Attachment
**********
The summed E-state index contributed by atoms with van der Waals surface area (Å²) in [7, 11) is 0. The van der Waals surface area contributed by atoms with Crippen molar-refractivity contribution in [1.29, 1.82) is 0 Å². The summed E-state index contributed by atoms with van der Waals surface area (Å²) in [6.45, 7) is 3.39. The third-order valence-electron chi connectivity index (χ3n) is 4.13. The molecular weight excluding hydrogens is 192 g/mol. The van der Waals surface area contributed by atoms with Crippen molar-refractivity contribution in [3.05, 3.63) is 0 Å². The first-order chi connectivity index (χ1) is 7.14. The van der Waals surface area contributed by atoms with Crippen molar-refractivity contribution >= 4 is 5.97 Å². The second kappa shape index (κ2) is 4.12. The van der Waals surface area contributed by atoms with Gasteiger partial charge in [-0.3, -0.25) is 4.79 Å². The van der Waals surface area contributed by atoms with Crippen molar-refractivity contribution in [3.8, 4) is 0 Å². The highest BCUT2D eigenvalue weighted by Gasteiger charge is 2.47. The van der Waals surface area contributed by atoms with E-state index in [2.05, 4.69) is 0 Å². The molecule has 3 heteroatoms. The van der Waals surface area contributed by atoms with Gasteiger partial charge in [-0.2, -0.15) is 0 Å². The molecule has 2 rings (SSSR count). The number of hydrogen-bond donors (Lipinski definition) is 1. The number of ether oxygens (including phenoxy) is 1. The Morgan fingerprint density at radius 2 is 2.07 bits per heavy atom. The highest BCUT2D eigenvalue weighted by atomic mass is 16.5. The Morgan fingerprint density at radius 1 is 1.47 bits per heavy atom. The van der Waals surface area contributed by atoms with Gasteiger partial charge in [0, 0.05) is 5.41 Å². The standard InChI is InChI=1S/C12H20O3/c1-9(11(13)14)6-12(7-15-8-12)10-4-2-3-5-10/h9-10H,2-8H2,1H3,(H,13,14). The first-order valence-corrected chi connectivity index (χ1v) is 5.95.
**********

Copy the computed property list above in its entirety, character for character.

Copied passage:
The summed E-state index contributed by atoms with van der Waals surface area (Å²) in [7, 11) is 0. The van der Waals surface area contributed by atoms with Crippen molar-refractivity contribution in [1.29, 1.82) is 0 Å². The summed E-state index contributed by atoms with van der Waals surface area (Å²) in [6.45, 7) is 3.39. The third-order valence-electron chi connectivity index (χ3n) is 4.13. The molecular weight excluding hydrogens is 192 g/mol. The van der Waals surface area contributed by atoms with Crippen molar-refractivity contribution in [3.05, 3.63) is 0 Å². The first-order chi connectivity index (χ1) is 7.14. The van der Waals surface area contributed by atoms with Crippen molar-refractivity contribution >= 4 is 5.97 Å². The second kappa shape index (κ2) is 4.12. The van der Waals surface area contributed by atoms with Gasteiger partial charge in [-0.3, -0.25) is 4.79 Å². The van der Waals surface area contributed by atoms with Crippen molar-refractivity contribution in [3.8, 4) is 0 Å². The highest BCUT2D eigenvalue weighted by Gasteiger charge is 2.47. The van der Waals surface area contributed by atoms with E-state index in [2.05, 4.69) is 0 Å². The molecule has 3 heteroatoms. The van der Waals surface area contributed by atoms with Gasteiger partial charge in [-0.2, -0.15) is 0 Å². The molecule has 2 rings (SSSR count). The number of hydrogen-bond donors (Lipinski definition) is 1. The number of ether oxygens (including phenoxy) is 1. The Morgan fingerprint density at radius 2 is 2.07 bits per heavy atom. The highest BCUT2D eigenvalue weighted by atomic mass is 16.5. The Morgan fingerprint density at radius 1 is 1.47 bits per heavy atom. The van der Waals surface area contributed by atoms with Gasteiger partial charge in [0, 0.05) is 5.41 Å². The standard InChI is InChI=1S/C12H20O3/c1-9(11(13)14)6-12(7-15-8-12)10-4-2-3-5-10/h9-10H,2-8H2,1H3,(H,13,14). The first-order valence-corrected chi connectivity index (χ1v) is 5.95.